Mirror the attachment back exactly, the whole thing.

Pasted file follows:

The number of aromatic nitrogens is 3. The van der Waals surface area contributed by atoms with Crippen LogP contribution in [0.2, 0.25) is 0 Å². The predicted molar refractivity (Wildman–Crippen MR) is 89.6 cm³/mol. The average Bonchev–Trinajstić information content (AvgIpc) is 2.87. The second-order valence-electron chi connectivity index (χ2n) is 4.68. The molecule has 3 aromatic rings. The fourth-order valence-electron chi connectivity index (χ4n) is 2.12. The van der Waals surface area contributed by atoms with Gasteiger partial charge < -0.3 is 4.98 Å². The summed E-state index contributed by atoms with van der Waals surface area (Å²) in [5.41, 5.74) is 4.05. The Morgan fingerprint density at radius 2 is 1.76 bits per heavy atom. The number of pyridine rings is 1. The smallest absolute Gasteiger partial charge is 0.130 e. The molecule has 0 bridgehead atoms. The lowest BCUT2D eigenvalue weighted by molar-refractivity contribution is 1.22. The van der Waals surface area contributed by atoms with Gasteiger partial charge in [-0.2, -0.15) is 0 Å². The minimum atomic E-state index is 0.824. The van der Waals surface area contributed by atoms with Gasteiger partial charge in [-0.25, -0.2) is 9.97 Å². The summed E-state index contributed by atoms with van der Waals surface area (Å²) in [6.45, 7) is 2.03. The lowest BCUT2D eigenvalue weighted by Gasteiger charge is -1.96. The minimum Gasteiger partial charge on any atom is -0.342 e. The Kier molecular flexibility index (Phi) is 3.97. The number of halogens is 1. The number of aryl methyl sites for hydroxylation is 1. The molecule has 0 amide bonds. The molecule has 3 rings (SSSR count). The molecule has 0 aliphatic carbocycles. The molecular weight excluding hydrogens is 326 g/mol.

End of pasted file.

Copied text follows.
The number of aromatic nitrogens is 3. The van der Waals surface area contributed by atoms with Crippen LogP contribution in [0.2, 0.25) is 0 Å². The predicted molar refractivity (Wildman–Crippen MR) is 89.6 cm³/mol. The average Bonchev–Trinajstić information content (AvgIpc) is 2.87. The second-order valence-electron chi connectivity index (χ2n) is 4.68. The molecule has 3 aromatic rings. The fourth-order valence-electron chi connectivity index (χ4n) is 2.12. The van der Waals surface area contributed by atoms with Gasteiger partial charge < -0.3 is 4.98 Å². The summed E-state index contributed by atoms with van der Waals surface area (Å²) in [5.41, 5.74) is 4.05. The Morgan fingerprint density at radius 2 is 1.76 bits per heavy atom. The number of pyridine rings is 1. The smallest absolute Gasteiger partial charge is 0.130 e. The molecule has 0 bridgehead atoms. The lowest BCUT2D eigenvalue weighted by molar-refractivity contribution is 1.22. The van der Waals surface area contributed by atoms with Gasteiger partial charge in [-0.2, -0.15) is 0 Å². The minimum atomic E-state index is 0.824. The van der Waals surface area contributed by atoms with Gasteiger partial charge in [-0.25, -0.2) is 9.97 Å². The summed E-state index contributed by atoms with van der Waals surface area (Å²) in [6.45, 7) is 2.03. The lowest BCUT2D eigenvalue weighted by Gasteiger charge is -1.96. The minimum Gasteiger partial charge on any atom is -0.342 e. The Kier molecular flexibility index (Phi) is 3.97. The number of halogens is 1. The number of aryl methyl sites for hydroxylation is 1. The molecule has 0 amide bonds. The molecule has 3 rings (SSSR count). The molecule has 0 aliphatic carbocycles. The molecular weight excluding hydrogens is 326 g/mol.